An Ohio bill allowing teachers and other school staff to carry guns in schools with reduced training is on its way to Gov. Mike DeWine’s desk.
On the heels of a mass shooting at a Texas elementary school that left 21 people dead, the bill was fast-tracked through the Statehouse Wednesday, with the Senate voting 23-9 in favor of the bill, and the House approving it just hours later with a 56-34 vote, with nine abstentions.
The bill, House Bill 99, allows any adult in a public or private school to carry a concealed firearm in a school’s safety zone if a district chooses to do so without the 737 hours of peace officer training required by current law.
The bill, sponsored by Rep. Thomas Hall (R-Madison Township), passed the House in November with a 59-33 vote but was returned to the House for a concurrence vote after the Senate’s passage.
DeWine said in late May that he asked the Ohio General Assembly to pass the bill to implement “adequate, scenario-based training” for education staff.
After the bill passed through the legislature, DeWine issued the following statement:
“Last week I called on the General Assembly to pass a bill that would allow local school districts, if they so chose, to designate armed staff for school security and safety. My office worked with the General Assembly to remove hundreds of hours of curriculum irrelevant to school safety and to ensure training requirements were specific to a school environment and contained significant scenario-based training. House Bill 99 accomplishes these goals, and I thank the General Assembly for passing this bill to protect Ohio children and teachers. I look forward to signing this important legislation.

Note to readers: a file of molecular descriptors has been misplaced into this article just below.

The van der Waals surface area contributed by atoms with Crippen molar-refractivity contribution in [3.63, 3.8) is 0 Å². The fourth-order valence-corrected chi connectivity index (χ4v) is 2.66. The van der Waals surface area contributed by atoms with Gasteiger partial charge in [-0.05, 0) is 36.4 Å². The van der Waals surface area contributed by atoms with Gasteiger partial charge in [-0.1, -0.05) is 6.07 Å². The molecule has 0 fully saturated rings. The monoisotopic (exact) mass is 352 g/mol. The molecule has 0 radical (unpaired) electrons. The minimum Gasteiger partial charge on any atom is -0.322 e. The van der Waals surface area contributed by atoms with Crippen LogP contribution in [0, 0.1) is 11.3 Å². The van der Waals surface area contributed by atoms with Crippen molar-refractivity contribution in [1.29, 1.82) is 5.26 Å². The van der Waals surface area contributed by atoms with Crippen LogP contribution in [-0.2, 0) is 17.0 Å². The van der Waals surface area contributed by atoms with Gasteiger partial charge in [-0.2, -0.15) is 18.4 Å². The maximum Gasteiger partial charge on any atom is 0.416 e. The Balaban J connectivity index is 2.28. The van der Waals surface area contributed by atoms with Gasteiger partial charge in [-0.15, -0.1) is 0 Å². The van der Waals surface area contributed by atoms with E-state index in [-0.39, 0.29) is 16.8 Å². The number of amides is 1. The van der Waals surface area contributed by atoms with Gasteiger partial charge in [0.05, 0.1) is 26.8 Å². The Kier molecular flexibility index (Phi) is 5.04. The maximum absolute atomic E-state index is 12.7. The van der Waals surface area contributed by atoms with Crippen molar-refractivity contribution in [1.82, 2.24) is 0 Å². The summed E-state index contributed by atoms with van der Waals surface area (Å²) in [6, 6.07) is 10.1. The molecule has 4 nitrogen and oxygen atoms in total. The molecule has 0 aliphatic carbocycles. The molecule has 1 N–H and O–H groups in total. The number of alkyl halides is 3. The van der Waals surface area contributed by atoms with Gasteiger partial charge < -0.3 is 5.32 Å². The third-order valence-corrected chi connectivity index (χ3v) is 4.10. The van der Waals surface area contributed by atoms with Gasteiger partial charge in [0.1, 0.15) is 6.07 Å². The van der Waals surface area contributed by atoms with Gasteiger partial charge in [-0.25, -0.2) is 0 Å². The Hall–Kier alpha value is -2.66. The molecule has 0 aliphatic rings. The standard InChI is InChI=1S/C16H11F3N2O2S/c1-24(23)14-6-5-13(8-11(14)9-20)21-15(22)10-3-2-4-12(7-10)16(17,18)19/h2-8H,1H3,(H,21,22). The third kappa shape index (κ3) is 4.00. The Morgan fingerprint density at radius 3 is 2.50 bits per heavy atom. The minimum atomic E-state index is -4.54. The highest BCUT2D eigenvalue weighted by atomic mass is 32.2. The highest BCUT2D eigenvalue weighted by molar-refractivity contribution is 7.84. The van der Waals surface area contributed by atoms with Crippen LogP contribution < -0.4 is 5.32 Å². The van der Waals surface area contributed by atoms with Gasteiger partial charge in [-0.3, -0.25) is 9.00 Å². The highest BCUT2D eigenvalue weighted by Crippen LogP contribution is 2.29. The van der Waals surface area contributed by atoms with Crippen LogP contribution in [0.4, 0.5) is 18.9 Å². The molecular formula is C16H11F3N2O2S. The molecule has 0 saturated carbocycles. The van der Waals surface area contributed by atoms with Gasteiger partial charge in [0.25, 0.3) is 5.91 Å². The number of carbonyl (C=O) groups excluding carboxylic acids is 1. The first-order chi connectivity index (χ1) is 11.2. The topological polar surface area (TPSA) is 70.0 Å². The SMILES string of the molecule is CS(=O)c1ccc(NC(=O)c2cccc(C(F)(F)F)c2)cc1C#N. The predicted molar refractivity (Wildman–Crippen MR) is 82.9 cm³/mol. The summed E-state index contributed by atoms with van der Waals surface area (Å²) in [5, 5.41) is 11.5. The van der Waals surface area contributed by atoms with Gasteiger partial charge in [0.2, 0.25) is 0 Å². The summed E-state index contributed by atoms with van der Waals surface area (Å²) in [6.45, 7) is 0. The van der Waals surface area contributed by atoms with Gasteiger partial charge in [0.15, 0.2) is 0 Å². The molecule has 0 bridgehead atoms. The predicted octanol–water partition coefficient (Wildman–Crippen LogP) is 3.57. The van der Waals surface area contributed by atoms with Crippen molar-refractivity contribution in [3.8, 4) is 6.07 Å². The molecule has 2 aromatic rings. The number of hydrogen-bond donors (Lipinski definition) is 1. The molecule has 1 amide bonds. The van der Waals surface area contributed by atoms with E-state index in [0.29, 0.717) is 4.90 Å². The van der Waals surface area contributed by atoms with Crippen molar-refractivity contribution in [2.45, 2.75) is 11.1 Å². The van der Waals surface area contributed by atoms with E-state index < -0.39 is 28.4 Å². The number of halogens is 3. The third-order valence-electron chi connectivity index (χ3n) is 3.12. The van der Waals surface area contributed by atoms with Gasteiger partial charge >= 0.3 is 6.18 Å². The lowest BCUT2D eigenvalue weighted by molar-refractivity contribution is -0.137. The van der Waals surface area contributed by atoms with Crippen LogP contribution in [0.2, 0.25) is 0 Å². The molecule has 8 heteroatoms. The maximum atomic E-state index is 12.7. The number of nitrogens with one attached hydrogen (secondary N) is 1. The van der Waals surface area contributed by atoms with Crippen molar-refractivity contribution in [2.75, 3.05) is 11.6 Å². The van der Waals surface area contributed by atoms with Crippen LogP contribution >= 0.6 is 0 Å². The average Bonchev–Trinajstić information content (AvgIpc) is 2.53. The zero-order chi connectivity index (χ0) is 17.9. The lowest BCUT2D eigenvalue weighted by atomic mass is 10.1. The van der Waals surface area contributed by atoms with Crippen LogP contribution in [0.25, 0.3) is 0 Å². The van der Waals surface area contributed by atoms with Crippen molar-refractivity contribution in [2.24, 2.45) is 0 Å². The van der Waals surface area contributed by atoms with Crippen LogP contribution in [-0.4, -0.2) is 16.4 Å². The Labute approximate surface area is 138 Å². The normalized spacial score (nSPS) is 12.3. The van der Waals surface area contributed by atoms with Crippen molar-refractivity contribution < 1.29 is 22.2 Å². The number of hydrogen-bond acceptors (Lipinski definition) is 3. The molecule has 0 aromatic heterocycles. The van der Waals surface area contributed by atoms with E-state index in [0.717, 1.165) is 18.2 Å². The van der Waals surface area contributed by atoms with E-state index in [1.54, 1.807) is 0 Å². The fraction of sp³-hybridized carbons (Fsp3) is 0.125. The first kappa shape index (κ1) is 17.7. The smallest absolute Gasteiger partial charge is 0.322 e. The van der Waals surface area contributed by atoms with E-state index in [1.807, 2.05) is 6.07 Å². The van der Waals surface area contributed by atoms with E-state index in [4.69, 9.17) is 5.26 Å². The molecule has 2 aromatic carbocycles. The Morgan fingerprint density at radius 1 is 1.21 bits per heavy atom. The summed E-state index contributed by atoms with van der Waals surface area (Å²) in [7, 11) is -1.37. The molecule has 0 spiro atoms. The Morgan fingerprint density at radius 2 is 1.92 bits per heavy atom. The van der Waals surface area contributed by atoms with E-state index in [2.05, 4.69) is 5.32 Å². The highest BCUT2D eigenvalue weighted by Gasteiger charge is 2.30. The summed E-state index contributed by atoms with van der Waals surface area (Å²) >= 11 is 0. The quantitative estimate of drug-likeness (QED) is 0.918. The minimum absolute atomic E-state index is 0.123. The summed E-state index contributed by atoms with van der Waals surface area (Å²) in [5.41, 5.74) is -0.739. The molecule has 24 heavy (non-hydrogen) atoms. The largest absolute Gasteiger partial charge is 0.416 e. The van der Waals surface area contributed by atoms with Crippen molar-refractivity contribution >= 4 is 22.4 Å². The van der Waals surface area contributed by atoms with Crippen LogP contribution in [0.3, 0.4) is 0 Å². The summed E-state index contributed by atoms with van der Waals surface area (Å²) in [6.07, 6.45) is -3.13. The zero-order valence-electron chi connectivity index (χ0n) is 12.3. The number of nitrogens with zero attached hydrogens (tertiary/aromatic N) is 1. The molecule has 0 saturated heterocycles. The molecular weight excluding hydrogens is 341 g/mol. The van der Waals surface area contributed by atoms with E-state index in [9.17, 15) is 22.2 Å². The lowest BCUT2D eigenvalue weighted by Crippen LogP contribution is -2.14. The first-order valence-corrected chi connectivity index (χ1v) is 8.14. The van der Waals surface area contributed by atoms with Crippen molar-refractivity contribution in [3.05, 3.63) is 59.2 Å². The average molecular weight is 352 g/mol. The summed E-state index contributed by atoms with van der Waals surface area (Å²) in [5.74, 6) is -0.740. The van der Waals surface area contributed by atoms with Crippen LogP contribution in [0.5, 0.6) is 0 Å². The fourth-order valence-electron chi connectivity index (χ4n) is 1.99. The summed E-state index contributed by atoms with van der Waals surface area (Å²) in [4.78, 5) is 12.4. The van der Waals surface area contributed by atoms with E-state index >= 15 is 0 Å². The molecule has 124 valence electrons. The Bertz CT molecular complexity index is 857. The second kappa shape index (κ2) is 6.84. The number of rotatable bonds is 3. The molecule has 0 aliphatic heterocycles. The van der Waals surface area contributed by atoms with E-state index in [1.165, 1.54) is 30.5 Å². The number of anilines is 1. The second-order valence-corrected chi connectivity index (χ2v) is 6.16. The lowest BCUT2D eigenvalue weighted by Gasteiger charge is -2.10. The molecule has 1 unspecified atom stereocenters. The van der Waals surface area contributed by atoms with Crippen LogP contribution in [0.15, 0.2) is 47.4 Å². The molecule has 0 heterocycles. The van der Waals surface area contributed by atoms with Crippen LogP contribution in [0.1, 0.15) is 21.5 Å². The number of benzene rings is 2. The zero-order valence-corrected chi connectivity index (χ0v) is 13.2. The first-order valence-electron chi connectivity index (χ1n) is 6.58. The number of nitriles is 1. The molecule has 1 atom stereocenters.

At a hearing before the Senate Veterans and Public Safety Committee Tuesday, the overwhelming majority of speakers who testified spoke in opposition of the bill, including many individual teachers and representatives from the Ohio Fraternal Order of Police and Ohio Federation of Teachers.
“Asking teachers who are already overburdened to add more to their plate by serving in a dual role where they’re both responsible for educating children and now in some cases where this might be implemented for armed security in schools, we think is not really addressing the issue,” Ohio Education Association President Scott DiMauro said.
Proponents of the bill, like Rob Sexton, legislative affairs director for the Buckeye Firearms Association, said there’s an element of local decision, as individual school districts are able to decide whether to allow certain staff to be armed. allowing local school districts to decide whether to allow certain staff to be armed
“For me, I think it gets down to this: Do we want our kids to have a fighting chance in the event that the worst happens, right? And for us, we’d just like a school to be able to have that option. Allows local school districts to make their own decisions,” Sexton said.